Why It’s Important to Have a Bankruptcy Consultation

July 11th, 2013 by Reed Allmand

Dealing with Divorce during Chapter 13 Bankruptcy

When considering bankruptcy as an option to get you the financial relief you are seeking, taking the time to consult with a bankruptcy expert can make a big difference in how you proceed in choosing the best solution.  This is the perfect opportunity to gain clarity about the process and whether it is the best solution for your situation.  It is also the perfect time to ask questions and get answers about what you can expect should you decide to file.  The following points are additional reasons to consider a consultation.

  • Most bankruptcy consultations include a one-on-one analysis of your unique situation with a bankruptcy attorney.  Consultations offered are often free; plan to discuss your situation for about an hour.  This process can help you in selecting the right attorney to handle your situation.  You may be asked to bring documentation pertaining to your finances such as income records, bills, a list of your debts, estimated values of personal property and assets, and even legal documents you may have received (foreclosure notice, eviction, divorce settlement, lawsuits, etc.).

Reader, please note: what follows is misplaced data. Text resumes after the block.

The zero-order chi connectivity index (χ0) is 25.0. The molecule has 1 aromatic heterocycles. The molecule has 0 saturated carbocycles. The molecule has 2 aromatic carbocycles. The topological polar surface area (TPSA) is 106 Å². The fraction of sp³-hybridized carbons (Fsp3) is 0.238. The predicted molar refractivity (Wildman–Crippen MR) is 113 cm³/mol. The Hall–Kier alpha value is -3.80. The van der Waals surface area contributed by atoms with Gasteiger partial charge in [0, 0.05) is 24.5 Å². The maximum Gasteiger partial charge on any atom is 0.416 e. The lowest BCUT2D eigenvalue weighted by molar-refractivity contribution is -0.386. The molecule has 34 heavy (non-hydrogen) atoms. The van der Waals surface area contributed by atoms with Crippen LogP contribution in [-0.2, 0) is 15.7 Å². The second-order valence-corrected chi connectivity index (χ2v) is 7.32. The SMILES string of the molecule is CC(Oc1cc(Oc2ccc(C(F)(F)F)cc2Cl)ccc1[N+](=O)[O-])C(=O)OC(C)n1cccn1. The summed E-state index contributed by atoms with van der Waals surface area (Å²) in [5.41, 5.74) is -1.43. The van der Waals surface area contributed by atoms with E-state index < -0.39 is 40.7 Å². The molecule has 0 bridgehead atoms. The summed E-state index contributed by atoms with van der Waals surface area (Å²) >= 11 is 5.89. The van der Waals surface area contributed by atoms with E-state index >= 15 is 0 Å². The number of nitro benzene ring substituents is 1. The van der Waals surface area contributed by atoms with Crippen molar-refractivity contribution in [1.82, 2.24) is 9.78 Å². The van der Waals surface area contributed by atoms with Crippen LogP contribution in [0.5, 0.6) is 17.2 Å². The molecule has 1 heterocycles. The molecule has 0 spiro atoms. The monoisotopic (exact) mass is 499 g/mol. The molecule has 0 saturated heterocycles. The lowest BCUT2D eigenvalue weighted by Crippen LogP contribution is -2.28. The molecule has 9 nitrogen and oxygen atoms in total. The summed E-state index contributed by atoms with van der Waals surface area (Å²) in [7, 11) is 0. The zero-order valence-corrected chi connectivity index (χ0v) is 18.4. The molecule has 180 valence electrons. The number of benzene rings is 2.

• Ask questions about the bankruptcy process.  Some who file may not understand what is expected of them or tend to try and hide important details they feel are irrelevant to their case.  Discuss steps involved and review how your assets can be legal protected.  If you are married, you may need to review whether a joint filing is necessary.

  • Get clarification on bankruptcy myths and misconceptions.  An attorney or legal representative who is experienced with laws and regulations related to the bankruptcy code will provide you with good advice and easy-to-understand information to clear up false information.  In this sense, you can make an informed decision on whether filing is a good idea.

Reference: http://www.robicsek.com/id42.html


About Reed Allmand


Allmand's vision is rooted in his own financially precarious childhood in Abilene "My father always had difficulty holding a job and supporting our family, so after my parents divorced when I was 12, my sister and I got jobs to help make ends meet," he recalls. "I remember what it felt like as a child to worry that our car would be repossessed or home foreclosed on."

View all posts by Reed Allmand


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